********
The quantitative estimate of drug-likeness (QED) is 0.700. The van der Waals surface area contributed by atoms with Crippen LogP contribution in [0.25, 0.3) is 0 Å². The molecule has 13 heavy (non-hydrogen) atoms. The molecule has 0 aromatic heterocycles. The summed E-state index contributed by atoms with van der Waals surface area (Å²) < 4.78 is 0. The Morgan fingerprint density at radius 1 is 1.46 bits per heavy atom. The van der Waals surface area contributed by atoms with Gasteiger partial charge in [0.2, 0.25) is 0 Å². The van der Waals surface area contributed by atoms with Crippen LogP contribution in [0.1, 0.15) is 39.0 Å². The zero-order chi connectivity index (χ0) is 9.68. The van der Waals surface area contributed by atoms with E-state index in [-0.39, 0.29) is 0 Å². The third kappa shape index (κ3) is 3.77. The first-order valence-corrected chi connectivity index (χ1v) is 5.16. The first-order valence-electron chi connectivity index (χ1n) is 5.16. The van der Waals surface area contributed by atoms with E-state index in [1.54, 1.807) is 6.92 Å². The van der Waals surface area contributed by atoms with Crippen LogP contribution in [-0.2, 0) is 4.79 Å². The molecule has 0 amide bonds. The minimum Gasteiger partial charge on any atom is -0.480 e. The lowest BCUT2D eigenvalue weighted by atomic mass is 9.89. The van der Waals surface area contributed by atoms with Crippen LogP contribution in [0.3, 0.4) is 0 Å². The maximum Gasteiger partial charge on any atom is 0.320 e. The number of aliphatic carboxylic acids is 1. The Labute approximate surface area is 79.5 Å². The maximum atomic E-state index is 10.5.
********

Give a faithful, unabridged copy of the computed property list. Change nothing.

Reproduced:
The quantitative estimate of drug-likeness (QED) is 0.700. The van der Waals surface area contributed by atoms with Crippen LogP contribution in [0.25, 0.3) is 0 Å². The molecule has 13 heavy (non-hydrogen) atoms. The molecule has 0 aromatic heterocycles. The summed E-state index contributed by atoms with van der Waals surface area (Å²) < 4.78 is 0. The Morgan fingerprint density at radius 1 is 1.46 bits per heavy atom. The van der Waals surface area contributed by atoms with Gasteiger partial charge in [0.2, 0.25) is 0 Å². The van der Waals surface area contributed by atoms with Crippen LogP contribution in [0.1, 0.15) is 39.0 Å². The zero-order chi connectivity index (χ0) is 9.68. The van der Waals surface area contributed by atoms with E-state index in [-0.39, 0.29) is 0 Å². The third kappa shape index (κ3) is 3.77. The first-order valence-corrected chi connectivity index (χ1v) is 5.16. The first-order valence-electron chi connectivity index (χ1n) is 5.16. The van der Waals surface area contributed by atoms with E-state index in [1.54, 1.807) is 6.92 Å². The van der Waals surface area contributed by atoms with Crippen LogP contribution in [-0.2, 0) is 4.79 Å². The molecule has 0 amide bonds. The minimum Gasteiger partial charge on any atom is -0.480 e. The lowest BCUT2D eigenvalue weighted by atomic mass is 9.89. The van der Waals surface area contributed by atoms with Crippen LogP contribution in [0.3, 0.4) is 0 Å². The maximum Gasteiger partial charge on any atom is 0.320 e. The number of aliphatic carboxylic acids is 1. The Labute approximate surface area is 79.5 Å². The maximum atomic E-state index is 10.5.